Access to water is one of the most daunting issues that faces tomorrow’s cities. According to all future perspective scenarios, the pressure will only continue to intensify in the years to come. France may have seen an encouraging drop in the level of water extraction since the mid-aughts, nevertheless it should not forget that climate change weighs sustainably on this precious resource. One study, Explore 2070, predicts a 16 to 23% drop in global precipitation between 2046 and 2065. At the same time, the global demand for water continues to increase by approximately 1% every year with no signs of letting up. Today, 3.6 billion people are already living in zones that face potential water shortages, and 50% of the world’s population lives in cities, meaning that the world’s urban areas are at the heart of the problem. Another study in the review Nature predicts that water supplies will be strained in 33 to 55% of metropolitan areas. In Los Angeles (United States), Jaipur (India) and Dar es Salaam (Tanzania), a deficit of surface water should exceed 400 million cubic meters a year. Luckily, solutions exist and cities are getting organized.
Cape Town has sounded the alarm
In 2018, Cape Town, the South African megalopolis of more than 3.7 million inhabitants, declared a “Zero Day”. Starting August 16, 2018, authorities predicted that they would no longer be able to provide inhabitants with an adequate water supply. In the end, this ultimatum was swept forward, but that punctual moment of relief did not diminish the level of urgency, nor did it stop authorities from taking action. Those actions mostly involved water restrictions and education about its use. The apocalyptic tones of the campaign are starting to bear fruit. Counters have been installed that allow residents to track and set objectives regarding their consumption. A rationing capped at 50 liters a day has helped to diminish water consumption from 600 to 500 million liters a day. To continue to increase water supplies, farmers in surrounding areas have tightened their belts and are favoring nighttime watering. Some luxury hotels, such as the Vineyard Hotel, responded by eliminating both hammams and bathtubs.
Groundwater at the forefront
People’s responses have been encouraging, but that cannot replace structural and infrastructure transformations, both made necessary by the growing water stress. With that in mind, many cities are turning to subterranean water sources. Cape Town is looking to the groundwater bodies of Table Mountain. Los Angeles is planning to double its subterranean water supply by 2040. In Australia, the city of Murrurundi is awaiting the arrival of a pipeline that will draw upon underground sources. At an estimated 2 to 4 times cheaper than desalination, subterranean sources have economic arguments on their side. However the ecological consequences are dire and sustainability questionable. Since the end of the Twentieth Century, subterranean water resources have been depleting rapidly. Between 2000 and 2010, 30% of all subterranean water extracted on the Saudi Arabian Peninsula, in Libya, Egypt, Mali, Mozambique or in Mongolia has not replenished itself. On a global scale the level reaches 15%.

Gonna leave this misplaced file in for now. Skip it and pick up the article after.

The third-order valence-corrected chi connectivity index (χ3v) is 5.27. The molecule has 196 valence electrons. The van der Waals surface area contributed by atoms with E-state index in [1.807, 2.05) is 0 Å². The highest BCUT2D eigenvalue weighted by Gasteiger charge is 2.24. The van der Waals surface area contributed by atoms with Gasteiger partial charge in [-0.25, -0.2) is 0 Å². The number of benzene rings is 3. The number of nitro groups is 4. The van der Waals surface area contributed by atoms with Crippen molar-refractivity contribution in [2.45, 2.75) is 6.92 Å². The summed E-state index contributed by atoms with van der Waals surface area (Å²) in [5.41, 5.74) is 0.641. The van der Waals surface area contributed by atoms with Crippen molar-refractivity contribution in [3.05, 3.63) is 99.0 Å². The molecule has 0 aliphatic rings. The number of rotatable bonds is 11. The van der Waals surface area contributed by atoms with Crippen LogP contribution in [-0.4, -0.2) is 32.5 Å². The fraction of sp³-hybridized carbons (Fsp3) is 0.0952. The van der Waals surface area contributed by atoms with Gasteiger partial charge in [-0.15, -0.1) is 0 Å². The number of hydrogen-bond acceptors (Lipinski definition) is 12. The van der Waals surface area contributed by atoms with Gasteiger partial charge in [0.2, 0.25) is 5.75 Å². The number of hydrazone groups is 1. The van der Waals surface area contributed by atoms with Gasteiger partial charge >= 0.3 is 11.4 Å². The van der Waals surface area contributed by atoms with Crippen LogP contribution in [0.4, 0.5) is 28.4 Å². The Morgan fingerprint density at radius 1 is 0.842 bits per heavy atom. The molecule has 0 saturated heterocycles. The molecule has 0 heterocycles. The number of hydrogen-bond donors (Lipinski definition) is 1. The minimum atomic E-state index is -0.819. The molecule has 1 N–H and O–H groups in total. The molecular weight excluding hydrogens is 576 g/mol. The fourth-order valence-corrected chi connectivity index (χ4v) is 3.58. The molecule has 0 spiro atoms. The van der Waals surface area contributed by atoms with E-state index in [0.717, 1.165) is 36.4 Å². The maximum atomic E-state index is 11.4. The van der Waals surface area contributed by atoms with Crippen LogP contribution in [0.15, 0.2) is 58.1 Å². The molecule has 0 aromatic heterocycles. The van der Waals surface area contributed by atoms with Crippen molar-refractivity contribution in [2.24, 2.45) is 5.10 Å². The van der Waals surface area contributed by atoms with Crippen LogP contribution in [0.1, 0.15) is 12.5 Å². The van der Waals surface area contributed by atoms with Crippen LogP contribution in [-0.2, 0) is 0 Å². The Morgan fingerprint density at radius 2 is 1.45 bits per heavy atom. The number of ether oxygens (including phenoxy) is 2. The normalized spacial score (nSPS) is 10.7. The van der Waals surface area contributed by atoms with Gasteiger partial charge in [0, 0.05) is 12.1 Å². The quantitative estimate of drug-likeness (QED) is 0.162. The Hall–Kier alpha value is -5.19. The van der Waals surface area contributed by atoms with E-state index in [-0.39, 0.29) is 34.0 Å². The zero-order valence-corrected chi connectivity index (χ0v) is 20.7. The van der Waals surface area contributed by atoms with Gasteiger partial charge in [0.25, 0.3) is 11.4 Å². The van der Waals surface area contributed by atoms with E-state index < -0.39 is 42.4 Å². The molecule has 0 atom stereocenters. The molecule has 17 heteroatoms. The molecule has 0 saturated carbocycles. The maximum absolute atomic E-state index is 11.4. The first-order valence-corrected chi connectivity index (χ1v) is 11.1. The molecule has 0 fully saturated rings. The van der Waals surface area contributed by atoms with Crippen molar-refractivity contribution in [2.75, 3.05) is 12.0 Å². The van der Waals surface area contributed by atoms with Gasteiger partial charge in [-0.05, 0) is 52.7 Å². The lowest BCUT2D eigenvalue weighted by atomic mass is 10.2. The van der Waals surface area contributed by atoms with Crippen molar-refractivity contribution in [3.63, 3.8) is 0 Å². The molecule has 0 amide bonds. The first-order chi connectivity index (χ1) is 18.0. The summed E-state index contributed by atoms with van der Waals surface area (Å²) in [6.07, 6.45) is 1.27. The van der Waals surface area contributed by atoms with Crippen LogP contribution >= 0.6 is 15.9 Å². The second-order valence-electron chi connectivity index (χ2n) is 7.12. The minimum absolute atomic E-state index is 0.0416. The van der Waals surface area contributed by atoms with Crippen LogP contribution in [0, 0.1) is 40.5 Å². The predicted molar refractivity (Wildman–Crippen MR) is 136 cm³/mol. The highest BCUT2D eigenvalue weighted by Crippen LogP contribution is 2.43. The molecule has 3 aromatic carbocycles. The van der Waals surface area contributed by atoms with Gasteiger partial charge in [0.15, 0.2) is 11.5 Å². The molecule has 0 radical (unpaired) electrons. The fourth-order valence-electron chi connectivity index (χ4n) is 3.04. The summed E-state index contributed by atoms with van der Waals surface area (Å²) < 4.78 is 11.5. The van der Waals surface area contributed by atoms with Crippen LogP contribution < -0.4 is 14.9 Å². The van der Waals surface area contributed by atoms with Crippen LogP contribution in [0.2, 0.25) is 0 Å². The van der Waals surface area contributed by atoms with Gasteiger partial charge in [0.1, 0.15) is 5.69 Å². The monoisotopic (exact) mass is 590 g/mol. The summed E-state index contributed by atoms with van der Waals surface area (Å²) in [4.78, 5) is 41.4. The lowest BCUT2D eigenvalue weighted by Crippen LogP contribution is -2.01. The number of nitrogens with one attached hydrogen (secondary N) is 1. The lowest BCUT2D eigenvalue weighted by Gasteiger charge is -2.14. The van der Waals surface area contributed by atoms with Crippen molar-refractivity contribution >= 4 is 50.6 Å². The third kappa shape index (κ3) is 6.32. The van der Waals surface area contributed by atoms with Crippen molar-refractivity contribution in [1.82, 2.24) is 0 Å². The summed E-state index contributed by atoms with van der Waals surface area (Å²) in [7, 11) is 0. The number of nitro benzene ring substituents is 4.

Toward sustainable infrastructure
Both the ecological urgency and risk factor are crying out for new solutions that would be both sustainable and efficient. Water is slowly being looked upon as a collective resource, which will surely help efforts in this direction. Barcelona has begun a process that would take over water resource management from Agbar – the company that has been managing the city’s water since 1867 – and create a public management system. Beyond the symbolic aspect, Barcelona’s elected officials En Comú are expecting the move to bring lower prices and attract more investments.
More renewals like the one in the water system are happening with the rollout of greener infrastructures for used water recovery and better water supply management. The United Nations World Water Development Report explores in detail different options to help supply cities with water, pointing to “reforestation, restoring and creating new wetlands, collecting water, replenishing permeable soil and green spaces (bioretention and infiltration) […] treating rainwater, […] urban gardens, […] the effects of shade and cooling evaporation”.
In this perspective, China is developing a new concept – the “sponge city” – that focuses on “installing green roofs, porous walls and pavement, but it is also revitalizes the lakes and wetlands that absorb excess rainwater.” Rainy gardens and bioretention cells are also being planned for as means to collect seepage and run-off waters, but also to reduce pollution. By 2020 China will build 16 sponge cities in an area of 450 km², at a cost of 1.25 billion dollars. These kinds of initiative are popping up in cities all over the globe. New York’s Green Infrastructure Plan is a good example. There are also plans that concern individual buildings, like the Swimmers’ Center in Marseille, which uses a heat exchanger – the Energido system developed by Veolia – to take calories produced by the city’s used water to heat the pool!